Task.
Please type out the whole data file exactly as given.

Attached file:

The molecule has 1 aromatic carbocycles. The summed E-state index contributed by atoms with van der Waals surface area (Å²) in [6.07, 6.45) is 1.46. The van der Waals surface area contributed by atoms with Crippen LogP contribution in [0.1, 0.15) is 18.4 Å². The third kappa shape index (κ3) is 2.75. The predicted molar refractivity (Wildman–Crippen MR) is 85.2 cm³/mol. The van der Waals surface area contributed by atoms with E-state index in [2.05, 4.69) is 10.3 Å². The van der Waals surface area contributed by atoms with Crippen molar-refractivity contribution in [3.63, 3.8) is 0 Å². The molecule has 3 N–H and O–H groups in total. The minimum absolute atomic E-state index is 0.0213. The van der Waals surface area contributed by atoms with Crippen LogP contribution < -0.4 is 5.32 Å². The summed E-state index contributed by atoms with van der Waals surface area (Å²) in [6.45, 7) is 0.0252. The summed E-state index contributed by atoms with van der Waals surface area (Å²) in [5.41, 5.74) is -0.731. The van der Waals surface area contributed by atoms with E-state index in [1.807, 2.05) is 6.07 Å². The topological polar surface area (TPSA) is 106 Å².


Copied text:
The molecule has 1 aromatic carbocycles. The summed E-state index contributed by atoms with van der Waals surface area (Å²) in [6.07, 6.45) is 1.46. The van der Waals surface area contributed by atoms with Crippen LogP contribution in [0.1, 0.15) is 18.4 Å². The third kappa shape index (κ3) is 2.75. The predicted molar refractivity (Wildman–Crippen MR) is 85.2 cm³/mol. The van der Waals surface area contributed by atoms with E-state index in [2.05, 4.69) is 10.3 Å². The van der Waals surface area contributed by atoms with Crippen molar-refractivity contribution in [3.63, 3.8) is 0 Å². The molecule has 3 N–H and O–H groups in total. The minimum absolute atomic E-state index is 0.0213. The van der Waals surface area contributed by atoms with Crippen LogP contribution < -0.4 is 5.32 Å². The summed E-state index contributed by atoms with van der Waals surface area (Å²) in [6.45, 7) is 0.0252. The summed E-state index contributed by atoms with van der Waals surface area (Å²) in [5.41, 5.74) is -0.731. The van der Waals surface area contributed by atoms with E-state index in [1.807, 2.05) is 6.07 Å². The topological polar surface area (TPSA) is 106 Å².